I have recently returned from another delicious trip to Belfast. It’s been nearly two years since I last visited, and this time, I spent a weekend in the city on my own to relax and enjoy some seriously good food and drink. This is a city experiencing a boom in tourist numbers and enjoying some redevelopment that goes with it. Every time I visit, I find there is a wealth of new shops, cafes and restaurants to visit. But what I love so much about this vibrant city is the energy and creativity. There are so many interesting developments on the food scene, it is so worth a visit, if you haven’t been already, and if you’ve left it a while, you’ll find so much to see and do here that may have opened since last time.
What to do
Ask anyone what a foodie should do in Belfast and I’ll bet St. George’s Market will be the first suggestion. This market runs on Friday, Saturday and Sunday each week, selling fresh produce, including fish, Broughgammon goat, cheeses, breads, seaweed, fruit and vegetables and hot food stalls, selling breakfast rolls, sweet treats, burgers and curries. This is not exclusively a food market though. You’ll find all sorts of other things for sale here alongside food, from pictures to clothing to crafts. This is a great spot to visit for a wander to acquaint yourself with some lovely local food producers, stock up some shopping and some food on the go.
Belfast city centre is pretty compact, and easy to walk around. Take a look at City Hall, head over to Victoria Square for some shopping, or even walk out along the river to the new Titanic Quarter to see the superb Titanic Belfast museum and Game of Thrones Exhibition at the Titanic Exhibition Centre, which runs until 1stSeptember.
Evening entertainment options are plentiful. Try the Crown Bar for a drink in this very special pub, or visit the Opera House, as I did, as the National Theatre were in town on tour.
Where to stay
Belfast city centre has seen a significant increase in the provision of luxury hotel accommodation in recent years, so this time, I decided to visit Grand Central, which had not opened on my last visit two years ago. Grand Central opened in 2018 on Bedford Street, following extensive renovation of the site and the construction of a 23-story tower hotel.
Owned by the Hastings Hotel Group, this is the newest hotel in their portfolio of hotels in Northern Ireland. It is certainly impressive – the slick, modern and opulent ground floor reception sets the tone nicely. I was welcomed very warmly by the charming door and reception staff and whizzed up in the lift to my suite on the 22ndfloor – the highest floor on which bedrooms are situated.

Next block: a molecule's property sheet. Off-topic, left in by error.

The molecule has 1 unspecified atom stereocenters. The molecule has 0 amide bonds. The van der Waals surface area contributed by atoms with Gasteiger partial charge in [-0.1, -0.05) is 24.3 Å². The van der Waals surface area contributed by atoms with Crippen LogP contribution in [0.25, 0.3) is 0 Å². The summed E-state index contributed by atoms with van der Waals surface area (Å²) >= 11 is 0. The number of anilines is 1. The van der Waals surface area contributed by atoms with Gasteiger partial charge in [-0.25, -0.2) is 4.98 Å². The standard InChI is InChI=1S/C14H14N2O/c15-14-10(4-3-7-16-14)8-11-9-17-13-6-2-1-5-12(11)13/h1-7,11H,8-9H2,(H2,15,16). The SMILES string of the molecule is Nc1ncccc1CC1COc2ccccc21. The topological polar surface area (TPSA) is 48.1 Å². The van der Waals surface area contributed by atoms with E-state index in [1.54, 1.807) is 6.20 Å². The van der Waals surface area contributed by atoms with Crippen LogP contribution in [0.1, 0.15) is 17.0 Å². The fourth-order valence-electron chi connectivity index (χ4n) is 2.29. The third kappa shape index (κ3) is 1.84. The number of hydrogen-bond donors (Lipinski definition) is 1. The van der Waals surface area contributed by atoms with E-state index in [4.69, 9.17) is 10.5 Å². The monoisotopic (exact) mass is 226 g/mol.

The birds eye view of the city, docks and surrounding hills was really special and must be one of the most commanding viewpoints in all of the city. In fact, I pulled up an armchair and sat down to take it all in with a cup of tea – it is that good!
My suite at Grand Central was wonderfully comfortable, with, frankly, more room than I could ever need on my own — a huge, comfortable bed, desk, sofas, kitchen area and more. The bathroom was small, but very smart with a good shower, bath and lovely ESPA toiletries to enjoy.
I had a free day ahead of me in Belfast to enjoy, and I was able to check in early and drop my luggage, and, being located so centrally, I could pop back throughout the day to drop shopping off very easily. I had a great day walking around the city, and popped back for a relaxing soak before heading up to floor 23 to the Observatory for a cocktail to start the evening.
Set on the top floor of the building, tables need to be reserved in advance. My reservation was quite early (6:30pm), and there were some guests lingering after enjoying afternoon tea when I arrived for a cocktail. The views are really wonderful, and this is a very elegant, atmospheric space that is made for celebrating a special occasion, or just a treat. I sat in the window, looking at the lights across the city and sipping my delicious tequila cocktail. Staff were extremely friendly, helpful and well-acquainted with the menu. Cocktails are well made and attractively presented.
Dinner and breakfast were taken in the Seahorse restaurant on the first floor. I ate on my own, sitting by the window, watching the bustle in Belfast city on a Saturday night. Whilst I enjoy eating alone on the rare occasions I do so, my only disappointment here was that I had no-one to share with – it was genuinely difficult deciding what to eat from a very enticing menu.